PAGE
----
Collecting intelligence – and in ways no female soldier has done before
On a hill overlooking the small community of Yahel in the Arava, a unit of female combat intelligence soldiers are using their newest advanced tactical reconnaissance vehicle to see into the darkness and thwart possible terrorist attacks.
“There is no one else collecting intelligence in the area except us,” company commander Capt. Guy Ribenfeld of Field Intelligence Battalion 727, known as Eitam, said as The Jerusalem Post joined his soldiers late at night recently near the Israeli-Jordanian border.
Using the “Granit” since August, Ribenfeld’s soldiers are the first female combat intelligence soldiers in the IDF to use the tactical intelligence collection vehicle once used only by male soldiers.
His soldiers, who trained for one week on the system before being deployed to the field with the vehicle, have a unique role, combining their combat capabilities as infantry soldiers with their advanced intelligence-gathering skills.
Built by Israel Aircraft Industries’ Elta Group, the “Granit” has been integrated onto the Ford 550 Ram model, which has full armor protection and a concealed telescopic mast that can be raised at the press of a button when the vehicle stops.
Along with its telescopic mast and radar system, the “Granit” combines several field intelligence-collection systems and strengthens the IDF’s means of intelligence gathering.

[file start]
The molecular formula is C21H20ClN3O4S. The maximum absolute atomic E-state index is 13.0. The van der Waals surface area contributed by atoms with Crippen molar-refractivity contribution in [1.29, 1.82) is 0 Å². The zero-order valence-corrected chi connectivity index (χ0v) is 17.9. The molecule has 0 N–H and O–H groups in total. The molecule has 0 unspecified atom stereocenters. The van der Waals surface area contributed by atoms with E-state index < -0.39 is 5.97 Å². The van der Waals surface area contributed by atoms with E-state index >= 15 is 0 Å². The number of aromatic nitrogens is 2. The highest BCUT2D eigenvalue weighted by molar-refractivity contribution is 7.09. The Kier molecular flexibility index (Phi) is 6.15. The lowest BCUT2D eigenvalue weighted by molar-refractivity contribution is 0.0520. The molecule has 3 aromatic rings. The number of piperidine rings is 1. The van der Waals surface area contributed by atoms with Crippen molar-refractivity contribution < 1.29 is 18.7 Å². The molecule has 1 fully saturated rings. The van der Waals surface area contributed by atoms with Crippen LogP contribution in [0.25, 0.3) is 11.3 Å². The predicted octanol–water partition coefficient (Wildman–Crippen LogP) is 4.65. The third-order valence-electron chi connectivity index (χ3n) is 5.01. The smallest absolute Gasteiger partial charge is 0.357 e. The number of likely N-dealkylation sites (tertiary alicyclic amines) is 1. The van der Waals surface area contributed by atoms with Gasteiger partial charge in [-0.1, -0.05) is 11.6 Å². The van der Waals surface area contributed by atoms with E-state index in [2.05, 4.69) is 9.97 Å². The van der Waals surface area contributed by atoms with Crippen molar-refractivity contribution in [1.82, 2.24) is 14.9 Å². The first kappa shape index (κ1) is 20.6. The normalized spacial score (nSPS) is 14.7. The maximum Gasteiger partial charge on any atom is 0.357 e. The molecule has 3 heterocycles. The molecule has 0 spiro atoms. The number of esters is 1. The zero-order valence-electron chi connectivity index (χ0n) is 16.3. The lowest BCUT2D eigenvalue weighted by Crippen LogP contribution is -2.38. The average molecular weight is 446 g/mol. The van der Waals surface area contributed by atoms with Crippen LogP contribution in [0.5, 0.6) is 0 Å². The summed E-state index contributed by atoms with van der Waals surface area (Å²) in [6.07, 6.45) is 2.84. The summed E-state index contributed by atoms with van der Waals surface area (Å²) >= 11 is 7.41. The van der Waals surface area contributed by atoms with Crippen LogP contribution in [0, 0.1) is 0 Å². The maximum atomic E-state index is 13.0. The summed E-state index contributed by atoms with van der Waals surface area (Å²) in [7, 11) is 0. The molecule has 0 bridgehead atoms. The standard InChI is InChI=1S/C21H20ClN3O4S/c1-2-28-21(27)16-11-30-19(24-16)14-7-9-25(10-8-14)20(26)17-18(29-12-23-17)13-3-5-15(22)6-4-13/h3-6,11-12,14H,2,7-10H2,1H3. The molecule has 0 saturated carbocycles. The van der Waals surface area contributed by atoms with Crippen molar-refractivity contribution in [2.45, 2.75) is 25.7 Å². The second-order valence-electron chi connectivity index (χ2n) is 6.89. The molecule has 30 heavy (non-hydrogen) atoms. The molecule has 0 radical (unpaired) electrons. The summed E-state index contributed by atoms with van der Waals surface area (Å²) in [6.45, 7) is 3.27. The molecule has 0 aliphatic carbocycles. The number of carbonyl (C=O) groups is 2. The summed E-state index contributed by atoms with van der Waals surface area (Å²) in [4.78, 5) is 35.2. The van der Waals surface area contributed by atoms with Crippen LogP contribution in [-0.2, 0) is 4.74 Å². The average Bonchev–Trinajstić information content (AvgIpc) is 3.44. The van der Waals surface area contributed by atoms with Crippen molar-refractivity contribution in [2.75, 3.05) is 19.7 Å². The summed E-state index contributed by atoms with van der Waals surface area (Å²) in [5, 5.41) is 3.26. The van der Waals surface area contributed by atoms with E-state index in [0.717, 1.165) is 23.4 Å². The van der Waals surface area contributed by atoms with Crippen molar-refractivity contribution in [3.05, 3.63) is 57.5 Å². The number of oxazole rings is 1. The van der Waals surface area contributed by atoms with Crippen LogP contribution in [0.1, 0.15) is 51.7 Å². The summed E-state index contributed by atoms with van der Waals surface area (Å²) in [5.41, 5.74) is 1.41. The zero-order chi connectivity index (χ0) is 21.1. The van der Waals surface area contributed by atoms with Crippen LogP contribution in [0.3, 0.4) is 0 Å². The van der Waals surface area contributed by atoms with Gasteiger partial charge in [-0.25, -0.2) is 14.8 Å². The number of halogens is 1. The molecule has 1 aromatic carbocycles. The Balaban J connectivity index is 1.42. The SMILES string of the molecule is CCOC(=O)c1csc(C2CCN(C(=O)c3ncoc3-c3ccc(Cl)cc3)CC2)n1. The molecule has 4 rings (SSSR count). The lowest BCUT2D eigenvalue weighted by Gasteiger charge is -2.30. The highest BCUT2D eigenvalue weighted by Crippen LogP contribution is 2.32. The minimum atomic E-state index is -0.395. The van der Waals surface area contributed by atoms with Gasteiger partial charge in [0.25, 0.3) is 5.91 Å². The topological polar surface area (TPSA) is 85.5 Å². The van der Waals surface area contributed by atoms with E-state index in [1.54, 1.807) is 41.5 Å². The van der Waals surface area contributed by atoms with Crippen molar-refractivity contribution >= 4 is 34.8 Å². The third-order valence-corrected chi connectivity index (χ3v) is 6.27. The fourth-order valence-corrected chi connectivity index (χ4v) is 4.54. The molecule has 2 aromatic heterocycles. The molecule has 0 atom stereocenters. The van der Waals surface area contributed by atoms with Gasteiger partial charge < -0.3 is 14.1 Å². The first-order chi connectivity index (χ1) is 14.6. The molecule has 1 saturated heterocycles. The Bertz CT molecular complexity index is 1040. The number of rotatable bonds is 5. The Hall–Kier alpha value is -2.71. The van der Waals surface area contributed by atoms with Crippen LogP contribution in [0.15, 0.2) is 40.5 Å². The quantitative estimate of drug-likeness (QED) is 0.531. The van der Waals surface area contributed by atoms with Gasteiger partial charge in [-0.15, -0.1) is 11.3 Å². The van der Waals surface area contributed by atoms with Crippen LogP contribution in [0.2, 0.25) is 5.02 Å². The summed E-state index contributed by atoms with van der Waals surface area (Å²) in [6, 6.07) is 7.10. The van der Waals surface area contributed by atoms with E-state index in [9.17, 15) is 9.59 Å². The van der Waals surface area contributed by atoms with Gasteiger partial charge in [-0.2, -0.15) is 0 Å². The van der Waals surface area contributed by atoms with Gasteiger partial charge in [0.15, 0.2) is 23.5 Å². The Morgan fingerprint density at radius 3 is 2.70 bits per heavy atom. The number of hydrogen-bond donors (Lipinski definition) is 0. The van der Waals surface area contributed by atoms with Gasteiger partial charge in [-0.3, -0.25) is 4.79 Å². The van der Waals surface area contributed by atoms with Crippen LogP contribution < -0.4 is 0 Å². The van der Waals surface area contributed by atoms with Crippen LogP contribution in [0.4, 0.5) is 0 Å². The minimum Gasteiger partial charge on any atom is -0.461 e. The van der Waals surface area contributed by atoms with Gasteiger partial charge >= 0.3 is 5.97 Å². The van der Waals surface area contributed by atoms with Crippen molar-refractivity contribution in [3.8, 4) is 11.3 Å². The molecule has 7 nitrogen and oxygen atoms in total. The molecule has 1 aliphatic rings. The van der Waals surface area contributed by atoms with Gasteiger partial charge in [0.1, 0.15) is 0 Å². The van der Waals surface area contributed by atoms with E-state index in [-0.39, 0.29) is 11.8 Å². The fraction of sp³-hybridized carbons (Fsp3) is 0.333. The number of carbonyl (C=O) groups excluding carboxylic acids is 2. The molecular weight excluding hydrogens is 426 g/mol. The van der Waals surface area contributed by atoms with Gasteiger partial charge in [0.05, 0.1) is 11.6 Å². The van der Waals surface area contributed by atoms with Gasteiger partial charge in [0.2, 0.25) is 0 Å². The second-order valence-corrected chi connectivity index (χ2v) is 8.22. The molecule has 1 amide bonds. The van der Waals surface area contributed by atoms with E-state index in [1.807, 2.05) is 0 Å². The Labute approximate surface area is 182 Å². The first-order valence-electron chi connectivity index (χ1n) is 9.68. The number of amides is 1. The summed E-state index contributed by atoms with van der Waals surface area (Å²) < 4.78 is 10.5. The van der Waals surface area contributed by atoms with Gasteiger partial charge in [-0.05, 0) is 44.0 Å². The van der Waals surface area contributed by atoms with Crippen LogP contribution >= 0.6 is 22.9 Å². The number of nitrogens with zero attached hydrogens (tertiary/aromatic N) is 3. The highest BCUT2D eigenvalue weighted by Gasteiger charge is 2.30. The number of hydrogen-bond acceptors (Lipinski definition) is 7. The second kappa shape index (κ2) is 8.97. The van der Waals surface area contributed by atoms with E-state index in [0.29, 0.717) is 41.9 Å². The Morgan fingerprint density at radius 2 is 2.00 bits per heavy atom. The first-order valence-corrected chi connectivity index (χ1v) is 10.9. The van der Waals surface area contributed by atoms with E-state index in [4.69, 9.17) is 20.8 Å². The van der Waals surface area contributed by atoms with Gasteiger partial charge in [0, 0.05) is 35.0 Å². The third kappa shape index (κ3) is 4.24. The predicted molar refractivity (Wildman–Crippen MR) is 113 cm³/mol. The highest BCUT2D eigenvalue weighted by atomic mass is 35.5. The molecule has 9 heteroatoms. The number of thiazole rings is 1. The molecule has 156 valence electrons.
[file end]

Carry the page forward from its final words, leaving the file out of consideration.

“Intelligence collection has become more effective, faster and precise” Ribenfeld said, explaining that the system’s architecture and easy user interface allows for clearer intelligence on a target spotted by radar.
“Without this system, you would have to use a map to figure out where the target is and would lose time trying to figure out what the target is,” he said, adding that the system quickly closes the circle from spotting a target to getting all the relevant intelligence on it.
“It’s automatic and almost instant. I see something and I press a button and get all the information I need on the target.”
The mobility of the system also allows increased flexibility for the operators if they are needed in a different area, such as deeper in the Negev desert where there is no surveillance or IDF presence.
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